Gynecologist who made sexual comment should be banned for seven years, fined $12,500, council hears | #childpredator | #kidsaftey | #childsaftey

A gynecologist who said “thank you for the good time” to a woman immediately after performing a vaginal exam should be suspended for seven years and fined $12,500, a disciplinary committee heard Monday.

“When you treat the woman as a spectacle and you say ‘thank you for the good time’ when her vagina is exposed, what a lack of respect for the patient,” Leslie Azer, a lawyer representing the Collège des médecins du Québec’s investigator, told a hearing that is to decide on the penalty Dr. Allan Climan should face.

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“It’s degrading, it’s humiliating, it’s embarrassing. Whether the patient heard it or not, (the doctor) said it and it’s unacceptable. Objectively, it has an impact on the profession and the public’s perception of the profession.”

The Collège’s disciplinary council in January found Climan guilty of making an inappropriate sexual remark (his second such offence), of failing to abide by an order to have a woman present while examining patients, and of not updating the patient’s file. He had previously been warned about not filling out patient charts.

The Collège temporarily revoked Climan’s license in July 2022.

From 1989 to 2020, Climan — who has been a doctor since 1981 — was the subject of 11 previous disciplinary investigations, according to the council. Five of them concerned “abusive remarks of a sexual nature.”

In 2019, Climan was fined $2,500 and stripped of his licence for two years for making “vulgar and inappropriate” sexual remarks. He was accused of telling a patient: “You have a great little body, I can’t wait to examine you and I’m sure you have a beautiful vagina.”

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When he returned to work, he was under orders to have a female chaperone present when examining patients.

On Monday, Azer described Climan as an unrepentant repeat offender “who presents no possibility of rehabilitation, period.”

He shows no signs of “introspection or self-criticism … and has no respect for his professional order, for his establishment, for his patients, for his colleagues, for anybody who imposes rules on him,” she added.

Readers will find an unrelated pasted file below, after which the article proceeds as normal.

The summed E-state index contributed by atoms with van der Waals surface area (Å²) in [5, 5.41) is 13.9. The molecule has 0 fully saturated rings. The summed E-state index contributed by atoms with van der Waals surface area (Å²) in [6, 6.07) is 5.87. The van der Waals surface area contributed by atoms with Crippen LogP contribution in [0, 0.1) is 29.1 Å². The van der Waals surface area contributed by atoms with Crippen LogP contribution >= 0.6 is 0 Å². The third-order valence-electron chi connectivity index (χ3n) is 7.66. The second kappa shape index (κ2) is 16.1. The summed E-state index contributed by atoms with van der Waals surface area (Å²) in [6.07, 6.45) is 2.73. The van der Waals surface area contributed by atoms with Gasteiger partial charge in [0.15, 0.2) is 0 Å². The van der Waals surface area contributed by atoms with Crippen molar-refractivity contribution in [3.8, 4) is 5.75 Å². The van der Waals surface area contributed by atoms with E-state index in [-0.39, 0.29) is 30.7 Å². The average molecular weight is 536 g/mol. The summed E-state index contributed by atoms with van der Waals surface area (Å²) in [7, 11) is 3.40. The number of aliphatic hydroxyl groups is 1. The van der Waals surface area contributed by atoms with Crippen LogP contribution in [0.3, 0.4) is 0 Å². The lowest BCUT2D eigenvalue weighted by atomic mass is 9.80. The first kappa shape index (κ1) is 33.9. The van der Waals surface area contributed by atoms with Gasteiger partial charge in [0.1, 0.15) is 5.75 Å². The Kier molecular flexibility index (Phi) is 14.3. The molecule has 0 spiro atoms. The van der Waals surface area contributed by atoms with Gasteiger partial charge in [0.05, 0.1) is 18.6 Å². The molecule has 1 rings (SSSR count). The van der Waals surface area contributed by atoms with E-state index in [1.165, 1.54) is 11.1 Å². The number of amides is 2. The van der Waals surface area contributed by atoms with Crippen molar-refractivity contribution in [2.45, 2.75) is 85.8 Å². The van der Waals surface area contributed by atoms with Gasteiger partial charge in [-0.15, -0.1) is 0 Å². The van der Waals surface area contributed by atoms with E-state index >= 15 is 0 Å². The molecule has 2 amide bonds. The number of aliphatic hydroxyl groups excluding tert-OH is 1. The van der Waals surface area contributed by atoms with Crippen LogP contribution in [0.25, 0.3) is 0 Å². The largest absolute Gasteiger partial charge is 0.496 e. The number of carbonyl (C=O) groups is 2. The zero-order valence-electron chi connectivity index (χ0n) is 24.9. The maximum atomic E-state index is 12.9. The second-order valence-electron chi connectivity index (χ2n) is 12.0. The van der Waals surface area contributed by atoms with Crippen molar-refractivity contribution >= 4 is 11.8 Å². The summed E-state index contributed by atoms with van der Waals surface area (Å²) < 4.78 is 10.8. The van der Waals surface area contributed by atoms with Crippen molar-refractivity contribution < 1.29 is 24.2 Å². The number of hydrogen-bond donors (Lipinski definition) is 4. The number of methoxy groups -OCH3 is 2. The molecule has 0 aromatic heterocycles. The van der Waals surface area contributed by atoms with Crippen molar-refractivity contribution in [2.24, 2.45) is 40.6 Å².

Climan’s lawyer, Christine Kark, argued her client should be suspended for one year and be fined $5,000.

Kark said the suspension being suggested by the lawyer for the investigator is excessive.

“Dr. Climan is not a sexual predator,” Kark said.

He has changed, she said, adding he “deserves a chance.”

She noted the patient in question said Climan never said anything inappropriate.

Climan has said it wasn’t a sexual comment. In previous testimony, he said he made the uttered the words after he realized the patient had “the biggest pelvis I have ever seen.” That appeared to show the woman was not going to have a problem delivering her baby, he said.

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As for examining the patient without a chaperone, Climan said he went to her room after noting an abnormal contraction on a monitor. He said he feared complications because of the location of the baby’s head in his previous examination.

Kark said Climan “made an error that was influenced by exceptional circumstances.”

She noted Climan is in his mid-70s. She said a suspension of seven years would effectively be a permanent ban because he would be in his 80s upon reinstatement.

In 2017, Quebec’s Professional Code was changed to impose stricter penalties for professionals found guilty of offences of a sexual nature.

Such professionals must be suspended for at least five years unless they “convince the council that striking off for a shorter time would be justified in the circumstances.” A minimum $5,000 fine must also be imposed.

In testimony Monday, Climan said he has learned from his mistakes and would not commit the infractions again.

He said that because a gynecological exam can be difficult, particularly with a male doctor, “what I tried to do with my patients is to tell them jokes, to relax them and let them know they’re in a warm, friendly environment.

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“I’ve learned now that this has been misinterpreted, misconstrued, that you have to be very careful, you have to be what is referred to now as ‘more professional’.”

He said if ever did another examination without a chaperone “I’d cut off my hands.” And he added that he now understands that he must always fill out a patient’s chart.

Climan said he should not be suspended for more than a year.

“I have suffered already, a great deal,” he said, citing financial difficulties and a strain on his family.

“My funds are near exhausted and I hope I will be able to go back to work, and I will pay what I owe as I’m able to because my lines of credit are almost full,” he said.

A final decision is expected to be handed down in October.

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